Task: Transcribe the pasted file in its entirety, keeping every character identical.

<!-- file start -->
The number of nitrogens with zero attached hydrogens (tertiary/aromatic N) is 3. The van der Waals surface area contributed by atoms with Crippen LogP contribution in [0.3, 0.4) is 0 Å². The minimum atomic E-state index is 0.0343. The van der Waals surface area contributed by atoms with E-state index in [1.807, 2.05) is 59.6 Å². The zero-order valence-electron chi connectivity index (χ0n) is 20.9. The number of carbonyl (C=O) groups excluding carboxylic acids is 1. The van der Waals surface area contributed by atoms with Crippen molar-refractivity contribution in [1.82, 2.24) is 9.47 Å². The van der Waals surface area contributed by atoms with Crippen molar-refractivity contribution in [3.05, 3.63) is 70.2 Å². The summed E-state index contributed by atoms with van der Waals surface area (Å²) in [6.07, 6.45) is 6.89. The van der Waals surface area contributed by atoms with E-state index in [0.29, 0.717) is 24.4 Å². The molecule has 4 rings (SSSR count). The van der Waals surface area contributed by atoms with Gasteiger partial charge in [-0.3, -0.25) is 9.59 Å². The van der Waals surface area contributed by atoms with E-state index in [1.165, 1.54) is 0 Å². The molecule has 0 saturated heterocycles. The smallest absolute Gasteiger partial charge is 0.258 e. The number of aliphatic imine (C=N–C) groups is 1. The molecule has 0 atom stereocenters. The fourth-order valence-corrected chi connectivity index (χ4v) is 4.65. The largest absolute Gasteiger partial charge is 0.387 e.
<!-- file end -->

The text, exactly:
The number of nitrogens with zero attached hydrogens (tertiary/aromatic N) is 3. The van der Waals surface area contributed by atoms with Crippen LogP contribution in [0.3, 0.4) is 0 Å². The minimum atomic E-state index is 0.0343. The van der Waals surface area contributed by atoms with E-state index in [1.807, 2.05) is 59.6 Å². The zero-order valence-electron chi connectivity index (χ0n) is 20.9. The number of carbonyl (C=O) groups excluding carboxylic acids is 1. The van der Waals surface area contributed by atoms with Crippen molar-refractivity contribution in [1.82, 2.24) is 9.47 Å². The van der Waals surface area contributed by atoms with Crippen molar-refractivity contribution in [3.05, 3.63) is 70.2 Å². The summed E-state index contributed by atoms with van der Waals surface area (Å²) in [6.07, 6.45) is 6.89. The van der Waals surface area contributed by atoms with E-state index in [0.29, 0.717) is 24.4 Å². The molecule has 4 rings (SSSR count). The van der Waals surface area contributed by atoms with Gasteiger partial charge in [-0.3, -0.25) is 9.59 Å². The van der Waals surface area contributed by atoms with E-state index in [1.165, 1.54) is 0 Å². The molecule has 0 saturated heterocycles. The smallest absolute Gasteiger partial charge is 0.258 e. The number of aliphatic imine (C=N–C) groups is 1. The molecule has 0 atom stereocenters. The fourth-order valence-corrected chi connectivity index (χ4v) is 4.65. The largest absolute Gasteiger partial charge is 0.387 e.